The plant family Begoniaceae is a large family of over 1,000 species of begonias. It also includes at least 10,000 cultivated varieties. Identifying begonia's solely by their leaves can be a tricky process, but in combination with identifying the root system and growing conditions you can narrow your search. The good news is that because the leaves can be so diverse in appearance, you may be able to match them to photos in a plant identification guide.
Begonia leaves can come in a variety of intriguing colors and patterns. The wax begonia is aptly named for its waxy leaves. Wax begonia leaves can be bronze, red or green, but they always grow in an alternate pattern. They are also broad and serrated (also called toothed) on the margins. Angel wing begonias on the other hand have long leaves shaped like cones and have fine hairs on their margins. The beef-steak begonia has many leaf colors that can be identified by the hairs on the leaves and the succulent nature of the stem. Rex begonias are more often grown for their foliage rather than their flowers, which can be hidden by the large leaves. Rex leaves have intriguing colors and patterns on them.
Begonias can be either fibrous rooted, rhizomateous or tuberous rooted. The beef steak begonia is an example of a rhizomateous root system. Rhizomateous roots grow horizontally underground, producing stems and roots from nodes. If your plant has both a rhizomateous root system, a succulent-like stem and hairy leaves, you likely have a beef steak begonia. Fibrous-rooted begonias include the popular wax begonia. Combined with their waxy leaves you can use the fibrous nature of the root system to identify your plant. Tuberous-rooted begonias are identified by their tubers, which grow underground and store food and energy for the plant. A popular variety is begonia tuberhybridia, which has serrated leaf margins.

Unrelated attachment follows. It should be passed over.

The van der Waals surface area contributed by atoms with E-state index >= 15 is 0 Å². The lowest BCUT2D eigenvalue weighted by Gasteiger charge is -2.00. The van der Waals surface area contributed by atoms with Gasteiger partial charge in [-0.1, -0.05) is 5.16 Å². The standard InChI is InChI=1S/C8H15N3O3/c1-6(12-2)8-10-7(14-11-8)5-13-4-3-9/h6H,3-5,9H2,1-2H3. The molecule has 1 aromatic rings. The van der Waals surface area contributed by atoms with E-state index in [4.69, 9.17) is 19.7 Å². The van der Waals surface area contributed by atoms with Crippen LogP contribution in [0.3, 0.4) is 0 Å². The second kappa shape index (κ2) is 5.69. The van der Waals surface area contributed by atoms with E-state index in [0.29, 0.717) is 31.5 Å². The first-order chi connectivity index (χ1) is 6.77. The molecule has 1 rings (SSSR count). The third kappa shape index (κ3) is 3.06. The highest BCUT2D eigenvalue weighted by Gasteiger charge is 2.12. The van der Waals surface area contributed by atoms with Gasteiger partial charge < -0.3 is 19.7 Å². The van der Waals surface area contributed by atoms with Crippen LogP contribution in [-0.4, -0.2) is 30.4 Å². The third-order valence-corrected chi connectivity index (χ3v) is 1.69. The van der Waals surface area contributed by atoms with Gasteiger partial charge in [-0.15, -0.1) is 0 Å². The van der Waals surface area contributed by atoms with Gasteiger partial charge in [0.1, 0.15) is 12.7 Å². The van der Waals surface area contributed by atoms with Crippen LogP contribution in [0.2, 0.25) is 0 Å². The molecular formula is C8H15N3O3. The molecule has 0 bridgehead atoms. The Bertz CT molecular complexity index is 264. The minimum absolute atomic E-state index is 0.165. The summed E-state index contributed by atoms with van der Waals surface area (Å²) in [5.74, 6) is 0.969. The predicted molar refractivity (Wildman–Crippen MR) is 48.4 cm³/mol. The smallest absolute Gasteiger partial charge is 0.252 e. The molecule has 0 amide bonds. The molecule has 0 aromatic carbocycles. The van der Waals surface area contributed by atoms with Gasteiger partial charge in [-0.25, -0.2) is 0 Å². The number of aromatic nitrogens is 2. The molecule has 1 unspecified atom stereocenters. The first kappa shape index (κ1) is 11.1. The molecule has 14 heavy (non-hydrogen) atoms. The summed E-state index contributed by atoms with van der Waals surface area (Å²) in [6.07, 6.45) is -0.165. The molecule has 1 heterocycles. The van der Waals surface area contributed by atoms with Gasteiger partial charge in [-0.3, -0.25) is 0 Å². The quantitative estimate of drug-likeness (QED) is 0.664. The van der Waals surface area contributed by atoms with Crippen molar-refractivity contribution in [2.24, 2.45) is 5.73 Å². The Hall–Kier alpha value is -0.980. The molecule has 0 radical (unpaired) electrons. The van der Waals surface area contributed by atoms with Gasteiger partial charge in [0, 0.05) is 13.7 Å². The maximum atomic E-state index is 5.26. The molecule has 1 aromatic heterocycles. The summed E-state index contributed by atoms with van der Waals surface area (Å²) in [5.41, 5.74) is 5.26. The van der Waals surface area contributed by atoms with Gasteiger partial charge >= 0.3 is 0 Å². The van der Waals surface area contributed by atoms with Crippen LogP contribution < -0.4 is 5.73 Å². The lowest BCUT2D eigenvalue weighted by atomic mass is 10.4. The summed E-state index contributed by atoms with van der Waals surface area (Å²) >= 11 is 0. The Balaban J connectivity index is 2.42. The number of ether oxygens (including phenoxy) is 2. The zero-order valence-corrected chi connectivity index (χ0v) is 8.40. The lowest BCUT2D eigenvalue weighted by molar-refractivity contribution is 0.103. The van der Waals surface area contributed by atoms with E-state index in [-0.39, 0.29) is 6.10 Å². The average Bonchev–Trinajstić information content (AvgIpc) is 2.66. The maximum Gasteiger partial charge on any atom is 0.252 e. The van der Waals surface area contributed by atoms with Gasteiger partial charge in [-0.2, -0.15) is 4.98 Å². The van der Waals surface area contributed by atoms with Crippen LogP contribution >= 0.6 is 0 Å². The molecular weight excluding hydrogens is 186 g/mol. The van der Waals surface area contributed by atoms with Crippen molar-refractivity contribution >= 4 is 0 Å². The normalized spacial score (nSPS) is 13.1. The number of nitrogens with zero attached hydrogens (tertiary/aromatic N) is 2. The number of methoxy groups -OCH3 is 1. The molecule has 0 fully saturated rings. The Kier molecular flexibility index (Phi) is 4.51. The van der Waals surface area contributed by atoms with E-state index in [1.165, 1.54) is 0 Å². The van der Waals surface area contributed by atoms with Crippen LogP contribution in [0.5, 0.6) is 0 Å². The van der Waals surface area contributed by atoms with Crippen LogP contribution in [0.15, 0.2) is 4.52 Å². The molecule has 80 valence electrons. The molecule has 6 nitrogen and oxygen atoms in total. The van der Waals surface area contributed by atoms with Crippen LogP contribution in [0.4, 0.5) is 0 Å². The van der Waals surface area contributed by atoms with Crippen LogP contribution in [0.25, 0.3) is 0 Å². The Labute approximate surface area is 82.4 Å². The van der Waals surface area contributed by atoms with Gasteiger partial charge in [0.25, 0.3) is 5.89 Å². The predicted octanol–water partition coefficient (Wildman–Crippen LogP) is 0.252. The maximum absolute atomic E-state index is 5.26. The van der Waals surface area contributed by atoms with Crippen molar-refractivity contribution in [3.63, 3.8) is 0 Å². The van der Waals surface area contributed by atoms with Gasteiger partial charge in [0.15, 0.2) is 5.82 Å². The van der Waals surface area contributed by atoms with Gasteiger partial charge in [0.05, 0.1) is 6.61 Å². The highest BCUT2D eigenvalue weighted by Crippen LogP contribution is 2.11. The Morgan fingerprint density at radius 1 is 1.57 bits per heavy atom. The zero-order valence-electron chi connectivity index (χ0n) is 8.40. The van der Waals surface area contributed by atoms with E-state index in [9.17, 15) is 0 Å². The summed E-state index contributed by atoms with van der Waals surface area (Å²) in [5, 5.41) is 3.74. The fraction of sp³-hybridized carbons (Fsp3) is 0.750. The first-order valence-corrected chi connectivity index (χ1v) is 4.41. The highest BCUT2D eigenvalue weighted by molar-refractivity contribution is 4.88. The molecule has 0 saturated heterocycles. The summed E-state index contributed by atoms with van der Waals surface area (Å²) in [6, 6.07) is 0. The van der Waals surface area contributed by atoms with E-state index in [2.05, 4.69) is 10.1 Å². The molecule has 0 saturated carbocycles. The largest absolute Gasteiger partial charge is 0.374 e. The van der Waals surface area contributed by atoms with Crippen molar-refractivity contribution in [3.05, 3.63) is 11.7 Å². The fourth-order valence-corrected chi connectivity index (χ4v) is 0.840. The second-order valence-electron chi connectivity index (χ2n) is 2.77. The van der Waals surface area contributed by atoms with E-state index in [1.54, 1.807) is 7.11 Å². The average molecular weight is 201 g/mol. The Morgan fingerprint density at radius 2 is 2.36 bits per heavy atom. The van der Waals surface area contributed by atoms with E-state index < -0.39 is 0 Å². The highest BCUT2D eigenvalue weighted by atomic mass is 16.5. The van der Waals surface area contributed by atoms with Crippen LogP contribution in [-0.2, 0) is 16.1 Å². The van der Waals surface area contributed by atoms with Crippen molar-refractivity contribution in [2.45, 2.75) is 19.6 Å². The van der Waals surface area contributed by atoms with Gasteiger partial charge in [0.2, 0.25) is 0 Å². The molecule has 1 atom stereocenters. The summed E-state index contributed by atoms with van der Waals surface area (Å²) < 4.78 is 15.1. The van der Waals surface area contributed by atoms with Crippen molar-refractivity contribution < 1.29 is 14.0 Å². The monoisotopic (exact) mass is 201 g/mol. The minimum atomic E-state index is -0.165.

Begonias prefer shady, moist and humid growing conditions. They are best grown outdoors in southeastern states, such as Florida. However, hybridization has also produced cultivars that can be grown in more temperate climates. Begonias are often also grown indoors, year round. As a part of your identification process note the growing conditions of your unknown plant. Coupled with identification of the root system and the color and pattern on the leaves you may be able to determine that your plant is likely a begonia, even if you do not yet know the specific species.
Much like the leaves, begonia flowers come in wide variety of growing habits and colors. Flowers can be single or double, grow on tall stalks or close to the foliage. In some cases, such as with many Rex begonias, the leaves may in fact hide many of the flowers. Colors of flowers can range from white to pink to red to yellow. However, combining leaf characteristics with flower colors and shape will help you identify your specific species of begonia.
Mostly likely you will need to compare the leaf of your begonia to a photo in an identification book. Both "Begonias: Cultivation, Identification and Natural History" by Mark Tebbitt and "Begonias" by Mike Stevens are good identification books.
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